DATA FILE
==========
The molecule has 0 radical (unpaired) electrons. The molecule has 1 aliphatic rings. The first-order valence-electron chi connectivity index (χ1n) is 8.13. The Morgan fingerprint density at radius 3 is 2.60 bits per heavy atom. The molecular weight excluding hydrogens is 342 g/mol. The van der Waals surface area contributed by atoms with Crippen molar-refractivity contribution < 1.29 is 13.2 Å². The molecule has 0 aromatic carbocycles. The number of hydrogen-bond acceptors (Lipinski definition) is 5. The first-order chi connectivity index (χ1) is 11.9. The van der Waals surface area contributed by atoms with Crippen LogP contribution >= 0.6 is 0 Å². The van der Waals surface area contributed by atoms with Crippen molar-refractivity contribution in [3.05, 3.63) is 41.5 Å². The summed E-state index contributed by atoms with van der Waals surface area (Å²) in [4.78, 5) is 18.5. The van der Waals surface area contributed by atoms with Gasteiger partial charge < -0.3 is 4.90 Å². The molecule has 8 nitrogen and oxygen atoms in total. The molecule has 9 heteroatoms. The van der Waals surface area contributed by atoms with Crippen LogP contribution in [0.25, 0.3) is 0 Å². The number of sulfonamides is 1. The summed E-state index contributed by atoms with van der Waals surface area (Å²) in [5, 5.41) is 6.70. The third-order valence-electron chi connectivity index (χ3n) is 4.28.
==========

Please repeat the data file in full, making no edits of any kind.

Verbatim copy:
The molecule has 0 radical (unpaired) electrons. The molecule has 1 aliphatic rings. The first-order valence-electron chi connectivity index (χ1n) is 8.13. The Morgan fingerprint density at radius 3 is 2.60 bits per heavy atom. The molecular weight excluding hydrogens is 342 g/mol. The van der Waals surface area contributed by atoms with Crippen molar-refractivity contribution < 1.29 is 13.2 Å². The molecule has 0 aromatic carbocycles. The number of hydrogen-bond acceptors (Lipinski definition) is 5. The first-order chi connectivity index (χ1) is 11.9. The van der Waals surface area contributed by atoms with Crippen LogP contribution >= 0.6 is 0 Å². The van der Waals surface area contributed by atoms with Crippen molar-refractivity contribution in [3.05, 3.63) is 41.5 Å². The summed E-state index contributed by atoms with van der Waals surface area (Å²) in [4.78, 5) is 18.5. The van der Waals surface area contributed by atoms with Gasteiger partial charge < -0.3 is 4.90 Å². The molecule has 8 nitrogen and oxygen atoms in total. The molecule has 9 heteroatoms. The van der Waals surface area contributed by atoms with Crippen LogP contribution in [0.25, 0.3) is 0 Å². The number of sulfonamides is 1. The summed E-state index contributed by atoms with van der Waals surface area (Å²) in [5, 5.41) is 6.70. The third-order valence-electron chi connectivity index (χ3n) is 4.28.